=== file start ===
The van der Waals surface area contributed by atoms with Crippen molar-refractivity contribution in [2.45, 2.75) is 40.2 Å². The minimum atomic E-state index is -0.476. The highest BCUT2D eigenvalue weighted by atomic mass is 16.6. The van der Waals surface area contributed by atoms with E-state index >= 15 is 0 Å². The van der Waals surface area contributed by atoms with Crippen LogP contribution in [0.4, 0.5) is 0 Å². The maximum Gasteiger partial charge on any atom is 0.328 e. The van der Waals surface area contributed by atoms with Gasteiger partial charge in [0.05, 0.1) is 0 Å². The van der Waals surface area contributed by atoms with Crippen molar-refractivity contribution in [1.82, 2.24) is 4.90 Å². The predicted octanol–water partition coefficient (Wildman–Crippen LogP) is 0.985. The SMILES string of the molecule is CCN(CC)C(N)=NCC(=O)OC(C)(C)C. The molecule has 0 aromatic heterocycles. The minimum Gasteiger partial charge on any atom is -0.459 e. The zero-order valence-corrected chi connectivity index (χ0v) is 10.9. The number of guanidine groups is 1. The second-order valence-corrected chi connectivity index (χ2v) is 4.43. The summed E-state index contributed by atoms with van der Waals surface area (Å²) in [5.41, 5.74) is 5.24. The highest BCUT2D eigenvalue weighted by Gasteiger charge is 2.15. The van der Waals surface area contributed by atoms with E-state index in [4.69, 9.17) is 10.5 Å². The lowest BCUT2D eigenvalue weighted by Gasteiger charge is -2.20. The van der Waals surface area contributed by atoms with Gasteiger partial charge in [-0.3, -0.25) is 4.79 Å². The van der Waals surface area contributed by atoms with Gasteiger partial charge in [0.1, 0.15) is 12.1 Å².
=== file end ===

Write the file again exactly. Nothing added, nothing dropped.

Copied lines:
The van der Waals surface area contributed by atoms with Crippen molar-refractivity contribution in [2.45, 2.75) is 40.2 Å². The minimum atomic E-state index is -0.476. The highest BCUT2D eigenvalue weighted by atomic mass is 16.6. The van der Waals surface area contributed by atoms with E-state index >= 15 is 0 Å². The van der Waals surface area contributed by atoms with Crippen LogP contribution in [0.4, 0.5) is 0 Å². The maximum Gasteiger partial charge on any atom is 0.328 e. The van der Waals surface area contributed by atoms with Gasteiger partial charge in [0.05, 0.1) is 0 Å². The van der Waals surface area contributed by atoms with Crippen molar-refractivity contribution in [1.82, 2.24) is 4.90 Å². The predicted octanol–water partition coefficient (Wildman–Crippen LogP) is 0.985. The SMILES string of the molecule is CCN(CC)C(N)=NCC(=O)OC(C)(C)C. The molecule has 0 aromatic heterocycles. The minimum Gasteiger partial charge on any atom is -0.459 e. The zero-order valence-corrected chi connectivity index (χ0v) is 10.9. The number of guanidine groups is 1. The second-order valence-corrected chi connectivity index (χ2v) is 4.43. The summed E-state index contributed by atoms with van der Waals surface area (Å²) in [5.41, 5.74) is 5.24. The highest BCUT2D eigenvalue weighted by Gasteiger charge is 2.15. The van der Waals surface area contributed by atoms with E-state index in [4.69, 9.17) is 10.5 Å². The lowest BCUT2D eigenvalue weighted by Gasteiger charge is -2.20. The van der Waals surface area contributed by atoms with Gasteiger partial charge in [-0.3, -0.25) is 4.79 Å². The van der Waals surface area contributed by atoms with Gasteiger partial charge in [0.1, 0.15) is 12.1 Å².